Ida was part of the well-established routines at the Berghuis farm. However, when Covid-19 forced the world into lockdown, daily life took a new twist. Jolanda started to homeschool her kids, leaving her with less time to manage the 125-cow dairy. An opportunity to purchase leftover potatoes meant testing a new diet. Ida kept up seamlessly with the changes, providing even more value during uncertain times.
savings for treating sick cow early instead of replacing her
Confidence Gained when making changes to diet or using bolus
Peace of Mind invaluable during the Covid-19 pandemic
Jolanda and her husband, Gerard, decided to switch from the SCR Heatime system to Ida in November 2019. “It is all about simple and effective tools. There are systems on the market where you have to walk to the computer screen to really look at the data. You don’t want that. You are in the barn, with a cow next to you, and you immediately want to see what is going on. Ida is very handy and user-friendly because I can see everything on my phone.” Jolanda also likes the business model. “I am always up to date with the latest updates, because Ida uses the subscription model. I don’t need to invest in the hardware.”
“I am always up to date with the latest updates, because Ida uses the subscription model. I don’t need to invest in the hardware.”
Just after Ida arrived on the farm, Jolanda spoke with her veterinarian about diagnosing problems using Health Insights. “He told me to temperature the cows first when Ida tells me that a cow has a potential health problem. If the temperature is elevated, I always contact the veterinarian straight after. If the temperature is normal, I look at other potential problems and will monitor the cow closely for the consecutive days. This way of working suits me,” she explained.
Jolanda also learned to give Ida feedback on insights. “This is really something different than other systems and helps Ida to get better and learn from the farmer’s input. When I receive a health insight, Ida walks me through a diagnosis tool and I can fill in her diagnosis,” she explained.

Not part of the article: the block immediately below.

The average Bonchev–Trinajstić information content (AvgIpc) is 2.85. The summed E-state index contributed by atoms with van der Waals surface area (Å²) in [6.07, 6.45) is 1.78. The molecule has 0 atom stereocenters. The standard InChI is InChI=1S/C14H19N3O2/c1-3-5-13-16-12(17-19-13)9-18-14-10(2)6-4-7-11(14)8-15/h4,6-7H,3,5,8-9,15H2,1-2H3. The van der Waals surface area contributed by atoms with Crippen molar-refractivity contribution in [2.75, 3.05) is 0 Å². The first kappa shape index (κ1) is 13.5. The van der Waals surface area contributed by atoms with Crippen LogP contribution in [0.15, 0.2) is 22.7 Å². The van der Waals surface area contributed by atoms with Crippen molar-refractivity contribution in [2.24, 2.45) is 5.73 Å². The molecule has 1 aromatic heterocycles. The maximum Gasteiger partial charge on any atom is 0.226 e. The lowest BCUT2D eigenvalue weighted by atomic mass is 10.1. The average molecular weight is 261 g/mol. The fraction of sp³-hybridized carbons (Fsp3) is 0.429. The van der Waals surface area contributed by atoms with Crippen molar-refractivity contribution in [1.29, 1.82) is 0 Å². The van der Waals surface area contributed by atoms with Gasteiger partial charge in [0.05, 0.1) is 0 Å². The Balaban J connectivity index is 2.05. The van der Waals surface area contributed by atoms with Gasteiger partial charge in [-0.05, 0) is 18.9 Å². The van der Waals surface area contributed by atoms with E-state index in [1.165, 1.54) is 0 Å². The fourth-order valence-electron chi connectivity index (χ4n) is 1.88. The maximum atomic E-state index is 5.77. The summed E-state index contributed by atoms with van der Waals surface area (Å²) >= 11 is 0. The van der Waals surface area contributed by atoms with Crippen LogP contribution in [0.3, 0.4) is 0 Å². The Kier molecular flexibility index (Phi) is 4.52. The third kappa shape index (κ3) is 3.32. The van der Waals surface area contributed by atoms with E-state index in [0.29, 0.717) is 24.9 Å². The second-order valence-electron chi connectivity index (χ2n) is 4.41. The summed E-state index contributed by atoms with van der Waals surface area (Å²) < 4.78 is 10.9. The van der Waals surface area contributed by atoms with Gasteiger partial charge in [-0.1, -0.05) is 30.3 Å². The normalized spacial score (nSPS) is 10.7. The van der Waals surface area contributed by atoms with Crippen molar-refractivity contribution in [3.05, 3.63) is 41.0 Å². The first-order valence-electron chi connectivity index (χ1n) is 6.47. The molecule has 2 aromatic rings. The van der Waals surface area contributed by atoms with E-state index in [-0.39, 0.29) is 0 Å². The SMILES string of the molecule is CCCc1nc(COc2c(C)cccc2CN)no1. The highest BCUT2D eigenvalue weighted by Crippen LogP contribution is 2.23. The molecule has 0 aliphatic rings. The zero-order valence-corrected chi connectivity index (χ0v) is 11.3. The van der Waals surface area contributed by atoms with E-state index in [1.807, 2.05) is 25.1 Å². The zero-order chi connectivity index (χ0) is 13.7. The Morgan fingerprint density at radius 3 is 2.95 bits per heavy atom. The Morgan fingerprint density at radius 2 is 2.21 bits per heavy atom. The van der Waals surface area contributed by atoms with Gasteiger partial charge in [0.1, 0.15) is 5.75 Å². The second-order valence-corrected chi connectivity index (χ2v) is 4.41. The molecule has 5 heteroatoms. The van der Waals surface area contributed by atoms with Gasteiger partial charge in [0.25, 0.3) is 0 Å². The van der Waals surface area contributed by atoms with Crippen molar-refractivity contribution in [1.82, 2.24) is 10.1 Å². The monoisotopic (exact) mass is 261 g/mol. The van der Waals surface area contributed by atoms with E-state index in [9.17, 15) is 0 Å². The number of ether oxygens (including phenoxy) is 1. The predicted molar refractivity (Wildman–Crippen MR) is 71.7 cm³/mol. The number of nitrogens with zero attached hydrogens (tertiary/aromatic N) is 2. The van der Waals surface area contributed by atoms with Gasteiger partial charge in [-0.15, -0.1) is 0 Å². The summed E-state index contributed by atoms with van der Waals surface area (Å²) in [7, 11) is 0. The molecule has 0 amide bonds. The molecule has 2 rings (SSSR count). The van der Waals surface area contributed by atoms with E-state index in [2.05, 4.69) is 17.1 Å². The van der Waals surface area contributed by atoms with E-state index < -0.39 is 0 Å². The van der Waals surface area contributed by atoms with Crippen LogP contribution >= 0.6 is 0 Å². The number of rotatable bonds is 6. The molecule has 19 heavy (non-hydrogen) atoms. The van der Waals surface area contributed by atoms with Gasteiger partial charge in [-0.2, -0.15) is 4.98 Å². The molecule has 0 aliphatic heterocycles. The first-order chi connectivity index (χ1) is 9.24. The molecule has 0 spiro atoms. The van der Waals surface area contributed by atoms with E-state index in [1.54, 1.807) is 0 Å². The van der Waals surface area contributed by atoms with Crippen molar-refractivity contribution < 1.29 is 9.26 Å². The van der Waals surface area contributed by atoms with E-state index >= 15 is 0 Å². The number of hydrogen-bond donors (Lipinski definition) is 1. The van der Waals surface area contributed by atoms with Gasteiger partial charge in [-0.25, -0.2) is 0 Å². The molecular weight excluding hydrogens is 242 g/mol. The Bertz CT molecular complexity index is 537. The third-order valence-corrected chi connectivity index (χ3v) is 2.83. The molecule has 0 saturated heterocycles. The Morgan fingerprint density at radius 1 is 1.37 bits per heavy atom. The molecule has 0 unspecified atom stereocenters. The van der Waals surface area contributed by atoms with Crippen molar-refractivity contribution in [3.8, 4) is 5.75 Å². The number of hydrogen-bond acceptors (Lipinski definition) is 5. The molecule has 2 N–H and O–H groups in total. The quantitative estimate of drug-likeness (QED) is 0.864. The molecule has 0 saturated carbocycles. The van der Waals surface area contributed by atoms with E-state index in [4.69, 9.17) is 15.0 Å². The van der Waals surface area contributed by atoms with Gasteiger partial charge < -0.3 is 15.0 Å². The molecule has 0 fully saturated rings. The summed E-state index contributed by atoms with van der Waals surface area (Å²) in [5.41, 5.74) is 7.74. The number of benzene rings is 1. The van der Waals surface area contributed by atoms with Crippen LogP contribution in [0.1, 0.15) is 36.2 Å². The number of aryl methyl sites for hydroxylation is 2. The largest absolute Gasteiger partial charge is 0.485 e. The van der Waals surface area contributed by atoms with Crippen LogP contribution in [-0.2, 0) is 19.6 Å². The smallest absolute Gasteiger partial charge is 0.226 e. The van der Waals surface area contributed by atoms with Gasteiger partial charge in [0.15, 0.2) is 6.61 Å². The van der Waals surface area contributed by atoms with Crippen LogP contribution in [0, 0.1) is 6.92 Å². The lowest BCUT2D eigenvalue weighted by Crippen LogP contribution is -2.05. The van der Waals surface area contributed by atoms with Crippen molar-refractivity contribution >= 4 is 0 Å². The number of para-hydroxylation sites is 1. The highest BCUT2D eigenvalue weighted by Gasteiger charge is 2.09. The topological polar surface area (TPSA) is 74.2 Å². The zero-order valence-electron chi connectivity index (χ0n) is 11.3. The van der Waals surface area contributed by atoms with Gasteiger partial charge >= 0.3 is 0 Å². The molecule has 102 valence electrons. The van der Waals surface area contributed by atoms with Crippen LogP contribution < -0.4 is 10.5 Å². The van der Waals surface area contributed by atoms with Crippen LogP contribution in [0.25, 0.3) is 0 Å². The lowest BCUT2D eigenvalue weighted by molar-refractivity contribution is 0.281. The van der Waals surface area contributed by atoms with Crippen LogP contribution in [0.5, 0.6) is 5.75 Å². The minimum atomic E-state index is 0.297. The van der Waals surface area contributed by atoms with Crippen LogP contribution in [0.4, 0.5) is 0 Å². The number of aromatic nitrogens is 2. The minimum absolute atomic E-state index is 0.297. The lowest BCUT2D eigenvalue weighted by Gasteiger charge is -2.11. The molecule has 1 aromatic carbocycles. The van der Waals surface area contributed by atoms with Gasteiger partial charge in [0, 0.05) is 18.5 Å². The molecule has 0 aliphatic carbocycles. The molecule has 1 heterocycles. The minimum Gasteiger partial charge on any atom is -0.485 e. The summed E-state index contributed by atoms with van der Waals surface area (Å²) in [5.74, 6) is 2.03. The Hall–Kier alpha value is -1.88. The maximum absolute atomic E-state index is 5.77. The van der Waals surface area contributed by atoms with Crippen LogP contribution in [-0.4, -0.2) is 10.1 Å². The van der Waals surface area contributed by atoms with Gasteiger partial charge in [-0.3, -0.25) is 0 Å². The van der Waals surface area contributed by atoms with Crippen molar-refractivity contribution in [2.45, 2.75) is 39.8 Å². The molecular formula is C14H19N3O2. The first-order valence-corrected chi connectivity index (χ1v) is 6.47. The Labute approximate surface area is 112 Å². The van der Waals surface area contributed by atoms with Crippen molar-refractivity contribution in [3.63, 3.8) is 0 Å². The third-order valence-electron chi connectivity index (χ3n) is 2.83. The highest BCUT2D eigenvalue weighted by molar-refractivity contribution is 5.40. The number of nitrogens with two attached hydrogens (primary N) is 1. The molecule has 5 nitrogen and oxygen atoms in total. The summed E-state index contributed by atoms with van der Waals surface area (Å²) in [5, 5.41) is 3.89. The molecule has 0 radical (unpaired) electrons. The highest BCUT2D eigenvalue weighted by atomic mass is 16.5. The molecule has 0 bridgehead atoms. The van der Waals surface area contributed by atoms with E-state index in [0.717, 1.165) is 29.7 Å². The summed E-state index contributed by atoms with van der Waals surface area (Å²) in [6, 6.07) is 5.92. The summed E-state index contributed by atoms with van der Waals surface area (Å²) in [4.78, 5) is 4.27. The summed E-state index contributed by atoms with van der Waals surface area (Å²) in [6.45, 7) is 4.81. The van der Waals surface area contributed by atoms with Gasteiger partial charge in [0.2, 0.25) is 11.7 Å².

Ida quickly showed her value. “Ida informed us that a couple of cows had a drop in eating activity. The thermometer showed a temperature of 39-40 degrees. It turned out to be a severe flu and a pneumonia. Because I could intervene quickly, both animals were back on their feet within a day. Frankly, I did not see any abnormal behavior; without Ida, I could have easily lost a cow that is worth at least €2,000.”
“Having Ida on my side to make sure these older cows remain healthy and calving goes smoothly is very helpful.”
The dairy works with Semex, an international player in cattle genetics. “In our collaboration with Semex, Ida often comes in the conversations. I also see opportunities to use Ida to track animals from certain bulls we used for breeding,” said Jolanda. “For example, Semex’s Immunity+ sired animals have genetics which have been proven to provide robust immune systems capable of dealing with a large variety of potential challenges. What if we can use Ida to see if the offspring have fewer health alerts and are indeed more robust?”
Jolanda is very content with using Ask Ida to measure changes on the farm and their effect on cow behavior. She explained, “It is an easy and effective way to measure changes in the feed ration and then discuss the results with my feed advisor. For example, we can discuss when a certain drop in rumination activity is something to worry about, or whether this can be easily explained by the feed change. Ask Ida keeps us focused and fuels the discussion on what we call normal cow behavior versus deviant.”
Covid-19 presented an unusual opportunity to reduce feed costs. When demand from restaurants disappeared overnight, Dutch potato farmers had a sudden glut. Tons of potatoes were available for livestock feed at a bargain price. Jolanda was game to try it. “I was able to buy them for 25 euros a ton, a cheap alternative to corn. Many say potatoes are a great feed ingredient, but we never used them before. We used Ask Ida to monitor rumination behavior to make sure the cows reacted well to them. And we did see that they responded well to the feed change.”
Life is slowly returning to normal in the Netherlands. Schools have re-opened. Restaurants are serving burgers and fries again. And Jolanda continues to use Ida to see the effect of changes. “I see the results and I simply wouldn’t want to farm without Ida anymore. We can keep the cows on their desired production level, monitor different groups and save on veterinary bills.” The Covid-19 storm will pass, but Ida is a keeper.